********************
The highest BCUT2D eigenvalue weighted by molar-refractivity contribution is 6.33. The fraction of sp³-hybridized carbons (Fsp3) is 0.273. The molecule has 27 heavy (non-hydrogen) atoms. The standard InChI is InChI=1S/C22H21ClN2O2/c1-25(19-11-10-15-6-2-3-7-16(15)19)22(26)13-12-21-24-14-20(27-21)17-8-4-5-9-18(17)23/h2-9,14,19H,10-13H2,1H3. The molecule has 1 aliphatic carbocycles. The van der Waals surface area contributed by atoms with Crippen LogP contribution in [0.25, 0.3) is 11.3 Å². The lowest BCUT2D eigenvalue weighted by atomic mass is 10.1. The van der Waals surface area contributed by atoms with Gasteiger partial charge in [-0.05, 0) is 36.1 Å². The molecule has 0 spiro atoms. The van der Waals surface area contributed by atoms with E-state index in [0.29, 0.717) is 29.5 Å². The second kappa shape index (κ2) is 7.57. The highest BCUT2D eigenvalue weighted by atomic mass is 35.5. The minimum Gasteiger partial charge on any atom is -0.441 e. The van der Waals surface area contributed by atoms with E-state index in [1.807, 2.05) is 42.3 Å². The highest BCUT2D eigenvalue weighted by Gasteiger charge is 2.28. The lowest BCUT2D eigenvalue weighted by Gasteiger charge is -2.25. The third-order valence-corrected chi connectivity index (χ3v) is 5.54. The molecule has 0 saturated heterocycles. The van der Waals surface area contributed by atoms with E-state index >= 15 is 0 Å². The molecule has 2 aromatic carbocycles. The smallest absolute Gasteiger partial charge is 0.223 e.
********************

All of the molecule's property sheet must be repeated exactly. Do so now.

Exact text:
The highest BCUT2D eigenvalue weighted by molar-refractivity contribution is 6.33. The fraction of sp³-hybridized carbons (Fsp3) is 0.273. The molecule has 27 heavy (non-hydrogen) atoms. The standard InChI is InChI=1S/C22H21ClN2O2/c1-25(19-11-10-15-6-2-3-7-16(15)19)22(26)13-12-21-24-14-20(27-21)17-8-4-5-9-18(17)23/h2-9,14,19H,10-13H2,1H3. The molecule has 1 aliphatic carbocycles. The van der Waals surface area contributed by atoms with Crippen LogP contribution in [0.25, 0.3) is 11.3 Å². The lowest BCUT2D eigenvalue weighted by atomic mass is 10.1. The van der Waals surface area contributed by atoms with Gasteiger partial charge in [-0.05, 0) is 36.1 Å². The molecule has 0 spiro atoms. The van der Waals surface area contributed by atoms with E-state index in [0.29, 0.717) is 29.5 Å². The second kappa shape index (κ2) is 7.57. The highest BCUT2D eigenvalue weighted by atomic mass is 35.5. The minimum Gasteiger partial charge on any atom is -0.441 e. The van der Waals surface area contributed by atoms with E-state index in [1.807, 2.05) is 42.3 Å². The highest BCUT2D eigenvalue weighted by Gasteiger charge is 2.28. The lowest BCUT2D eigenvalue weighted by Gasteiger charge is -2.25. The third-order valence-corrected chi connectivity index (χ3v) is 5.54. The molecule has 0 saturated heterocycles. The van der Waals surface area contributed by atoms with E-state index >= 15 is 0 Å². The molecule has 2 aromatic carbocycles. The smallest absolute Gasteiger partial charge is 0.223 e.